When I first arrived in Switzerland four years ago this fall, I had *just* missed the troc season by a few weeks. By then, the signage was taken down and the word was gone from the Swiss landscape. About 5-6 months later, when I had mostly settled in, had my car (and so had started investigating the area — especially at times when my son *needed* a nap but was too wired to stay in bed), signs started cropping up on the routes I often travelled. There was the sign on the road to Signy-Centre “Troc de Cheserex”, another on the road to Chavannes Centre “Troc de Chavannes de Bogis”, and yet another on the Lake Road between Geneva and Nyon “Troc de Jouets de Crans-pres-Celigny”. WHAT IN THE WORLD IS A TROC?! I wondered.
Google didn’t provide any answers (there is now a French entry in Wikipedia though!), neither did numerous French-English dictionaries, and none of the trocs had their own websites at the time. Gosh… I read and speak French, why can’t I figure this out? I guess I’ve lost more of my bilingualism than I thought (and OMG what do families do who move here without knowing A WORD OF FRENCH?!)
Somehow, I figured out what a troc was and have been attending trocs every Spring and every Fall ever since. And here’s why: a troc is like a large indoor jumble sale or boot sale organized by communes, women’s or parents associations, or others. Families from the immediate area sell on their gently used items allowing other families to stock up their kids’ wardrobes and toy chests for the upcoming season. I could spend 100s of francs at a troc and come out with bags FULL of clothes and toys. I had been a huge garage sale goer when stocking up on baby things in Canada, and LOVE Winners/TJ Maxx/Marshalls/TK Maxx for me, so trocs were going to become MY thing. A trip to Migros/Coop for new clothes, even during an “action”, could on a good day get me 10 items (more commonly fewer than 5!) and at a troc… well, lets just say 100CHF can go pretty far.
So, how does it work? In the weeks and months before the troc, families register with the troc as a seller and in the day or two before the troc, they sort their gently used clothes and toys, add price tags (with their seller number or name, item description and size, and finally the price), and then bring in these items to the “réception des articles” where volunteers (often in shirts that are all the same colour) go through and approve or decline the items (no stains, no plush toys, etc.), give a receipt with information on when to come back for “la restitution”. The accepted items are sorted onto different tables. The following day, the doors open and the search for great second-hand items begins.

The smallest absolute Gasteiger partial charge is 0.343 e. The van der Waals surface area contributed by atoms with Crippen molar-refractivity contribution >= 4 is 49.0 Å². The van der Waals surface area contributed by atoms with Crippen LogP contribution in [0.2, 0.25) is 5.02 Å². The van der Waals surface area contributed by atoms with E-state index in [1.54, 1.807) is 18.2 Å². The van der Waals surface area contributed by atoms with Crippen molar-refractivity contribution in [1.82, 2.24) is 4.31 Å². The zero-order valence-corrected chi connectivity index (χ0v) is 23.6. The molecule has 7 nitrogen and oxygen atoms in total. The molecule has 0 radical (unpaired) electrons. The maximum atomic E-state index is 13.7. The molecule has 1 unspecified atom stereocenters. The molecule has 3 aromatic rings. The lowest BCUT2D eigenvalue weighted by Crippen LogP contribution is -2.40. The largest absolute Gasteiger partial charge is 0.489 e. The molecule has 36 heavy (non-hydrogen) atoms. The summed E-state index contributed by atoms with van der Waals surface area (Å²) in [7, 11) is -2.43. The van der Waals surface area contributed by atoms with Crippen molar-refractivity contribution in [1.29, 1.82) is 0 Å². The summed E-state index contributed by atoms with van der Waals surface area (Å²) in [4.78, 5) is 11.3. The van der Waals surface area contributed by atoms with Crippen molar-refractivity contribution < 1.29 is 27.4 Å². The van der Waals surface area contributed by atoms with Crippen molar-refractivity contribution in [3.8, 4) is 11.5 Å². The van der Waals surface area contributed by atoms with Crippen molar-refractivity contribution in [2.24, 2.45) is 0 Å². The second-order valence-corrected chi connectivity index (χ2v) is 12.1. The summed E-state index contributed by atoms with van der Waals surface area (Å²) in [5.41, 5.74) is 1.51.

How can you take advantage? You don’t have to sell to go to a troc. On the day of the sale, you head over (babies in slings/wraps there’s no space for strollers/pushchairs) with a trusty big bags for collecting items (the big blue IKEA ones are great), and some cash. Once inside, you go from table to table and pick what you like and put it in your bag (troc veterans KNOW what they are looking for and head straight for the table with those items). The volunteers re-fold and re-organize as people go through the tables, but the nicely folded and stacked piles quickly become mounds! Once you are done and have decided what in your bag you’re going to buy, you go stand in line for the cashier (caisse) where more volunteers welcome you (remember to say Bonjour!), cut the tags off the items, enter the amount into their calculators, add a commission (usually 10-20%) and then you pay the total.
Now WHEN to HEAD OVER is a bit more tricky. If you get there before the troc opens, you’ll get a parking spot nearby, but you’ll end up waiting in line with a bunch of other eager shoppers. On the other hand, you’ll “get right in there” at the beginning so will have first dibs at the items.
If, on the other hand you arrive shortly after it starts, you might have to park further away, but there’s no line and no waiting to get in (there might be a long line when you are waiting to pay though!). If you do this, the “great” items are usually already snatched up (so it’s not a ‘strategy’ to necessarily take if you are looking for something specific and/or something popular). And remember, the pickings are dependent on the sellers. If there are a lot of organised sellers with a lot of good stuff, it’ll be a good troc year. If, on the other hand, families have been too busy to sort and tag, price things too high, or have not much to sell, it’ll be mediocre. But you should leave with at least one or two items.
A note to parents of boys: slim pickings for boys clothes after the age of 4. The knees and cuffs just get too banged up so keep this in mind and don’t be too disappointed. Remember that the troc only accepts items in good nick/condition. Those stained and holed clothes and other unaccepted items don’t make it onto the tables, but they do often go into the donation bin at the front of the troc, clothes & toys which are then given to families in desperate need, in Switzerland and abroad.
Got the TROC bug yet? Here’s some of the line-up for the fall:
- Troc de St. Prex (19 September)
- Troc de Prangins (21-22 September)
- Troc d’Echallens (26 September)
- Troc de Founex (26 September)
- Troc de l’Association des Jumeaux de Geneve (30 September)
- Troc d’habits de Gland (2-3 October)
- Troc de Echichens (3 October)
- Troc de Preverenges (3 October)
- Troc du Chateau d’Oex (6 October)
- Troc d’Aubonne/Gimel/Etoy (6 October)
- Troc de Morges (10 October)
- Troc de Chavannes-pres-Renens (23-25 October)
- Troc de Rolle (3 November)
- Troc de Jouets de Crans (3 November)
- Troc de Chavannes-de-Bogis (3 November)
- The International Children’s Clothing and Toys Sale – Plainpalais (GE) (4 November)
- IWCN Charity Bazaar, Place de Perdtemps, Nyon (10 November)
- Troc de Cheserex (10 November)
- Troc du Ski Club la Gamelle Bassins (17 November)